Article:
Anyone who has read this site knows, my plan has always been to do one thing: Stick up for people when others can’t or won’t.  And help people figure out how to do this stuff on their own. What if they aren’t willing to do-it-yourself finance?

There are a lot of designations out there for financial advisors including Certified Financial Planner (CFP), Chartered Financial Analyst (CFA), Investment Advisor Representative (IAR), etc.

Clearly, all of these designations are not made equal.  However, they all can advise you on your investment choices and, therefore – by definition- are financial advisors of sorts.

Most of you will find the journey interesting. Some of of you will be rooting for me while others hope I fall hopelessly on my face.  Regardless of the side you pick, it should be fun to watch.

Should I become a Financial Advisor?  And what if I do?

This is the big question, isn’t it?  Should I become a financial advisor?  And, if I do, what is my plan?

Honestly, my plan is to continue to do more of the same.

I plan to educate my students, residents, and young colleagues.  This website will continue, though the depth of the topics might be ever increasing. Don’t worry, we’ll continue to focus on teaching you the 20% you need to know to get 80% of the results.

When those that I am helping aren’t finding what they need through my site or others, I may point them in the right direction, which will remain – in my humble opinion – flat-fee hourly rate advisors who have experience with physicians.

Tell me what you think.  I know you’ve got lots of opinions.  Lay it all out there.  Sippin’ on the hater-ade? Bring it.  Wanna show some love?  Even better. Leave a comment.


**This post has been edited from its original version due to some concerns that were pointed out to me from a previous version.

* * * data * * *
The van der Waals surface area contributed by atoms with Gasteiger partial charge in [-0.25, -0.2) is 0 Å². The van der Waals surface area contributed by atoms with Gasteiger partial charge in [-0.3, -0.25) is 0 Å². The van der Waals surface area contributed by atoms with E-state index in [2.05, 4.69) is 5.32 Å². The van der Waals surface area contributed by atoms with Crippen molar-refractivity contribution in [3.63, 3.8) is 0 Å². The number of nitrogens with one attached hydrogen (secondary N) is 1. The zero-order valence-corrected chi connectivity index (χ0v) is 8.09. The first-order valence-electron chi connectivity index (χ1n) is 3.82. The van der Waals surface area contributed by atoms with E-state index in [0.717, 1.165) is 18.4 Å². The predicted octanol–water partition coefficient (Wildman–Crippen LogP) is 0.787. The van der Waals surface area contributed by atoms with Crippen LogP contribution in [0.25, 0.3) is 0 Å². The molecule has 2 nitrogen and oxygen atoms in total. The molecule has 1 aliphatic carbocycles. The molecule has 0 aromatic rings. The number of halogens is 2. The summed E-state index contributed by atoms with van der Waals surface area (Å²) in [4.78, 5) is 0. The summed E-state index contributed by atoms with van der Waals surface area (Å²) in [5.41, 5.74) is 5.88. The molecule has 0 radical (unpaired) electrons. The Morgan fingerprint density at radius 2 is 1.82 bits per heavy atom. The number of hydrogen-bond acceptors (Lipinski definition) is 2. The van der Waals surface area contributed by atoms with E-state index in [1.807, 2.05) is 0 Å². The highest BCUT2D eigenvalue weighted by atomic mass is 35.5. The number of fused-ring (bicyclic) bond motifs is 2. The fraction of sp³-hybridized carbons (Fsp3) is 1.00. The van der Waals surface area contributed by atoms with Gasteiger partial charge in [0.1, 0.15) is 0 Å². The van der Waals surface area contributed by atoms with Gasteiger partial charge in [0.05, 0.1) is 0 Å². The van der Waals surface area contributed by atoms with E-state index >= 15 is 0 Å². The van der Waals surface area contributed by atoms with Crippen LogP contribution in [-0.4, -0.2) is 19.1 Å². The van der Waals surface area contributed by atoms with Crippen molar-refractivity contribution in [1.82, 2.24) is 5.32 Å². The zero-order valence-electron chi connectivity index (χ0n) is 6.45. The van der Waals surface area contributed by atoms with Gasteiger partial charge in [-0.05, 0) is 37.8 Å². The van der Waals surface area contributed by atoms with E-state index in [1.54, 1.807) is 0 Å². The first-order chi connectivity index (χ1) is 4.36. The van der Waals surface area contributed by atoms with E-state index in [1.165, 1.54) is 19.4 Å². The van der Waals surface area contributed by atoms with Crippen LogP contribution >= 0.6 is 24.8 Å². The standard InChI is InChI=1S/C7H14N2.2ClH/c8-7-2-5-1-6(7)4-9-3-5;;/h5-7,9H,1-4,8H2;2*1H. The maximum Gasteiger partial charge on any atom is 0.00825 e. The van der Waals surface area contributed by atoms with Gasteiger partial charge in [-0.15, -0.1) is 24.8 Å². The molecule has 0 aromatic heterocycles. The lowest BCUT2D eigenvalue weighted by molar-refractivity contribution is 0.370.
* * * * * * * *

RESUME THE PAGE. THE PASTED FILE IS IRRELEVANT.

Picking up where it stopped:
15 thoughts on “Physician By Day; Financial Advisor By Night?”

  1. I can’t wait to see where this takes you. The blessing and the curse of medicine is that we make so much per hour doing our day job that it doesn’t make financial sense to do anything non-medical.

    I hope this opens a lot of new doors for you. Keep us posted!

    • Thanks for the support, SHS!

      I am much more about following what I am passionate about these days. And, honestly, with how much I worked the last year even if I worked a full time FTE, it would feel like working part time (I worked 1.3 because of how short we were).

  2. It says something about the financial industry that a doctor could simply buy a Kaplan course, study for a couple of months, and then become a legally qualified financial advisor.

    Yep… but good on you. Even though most of us in this community advise people that they don’t need a FA, if you become one of the good ones it would help things a lot, plus give you great options for extra income later in life.

    • I advise the same thing, actually. I would prefer for people to DIY, but the more I talk to people the more I realize that there are some people who simply never want to learn this stuff enough to do it all themselves and are much more comfortable getting some help when they need it.

      Setting things up for them, letting them do it themselves, and then allowing a safe place to ask for help when they need it is really important for these kinds of people. And in medicine I bet 30-50% of doctors fit this group. Maybe more.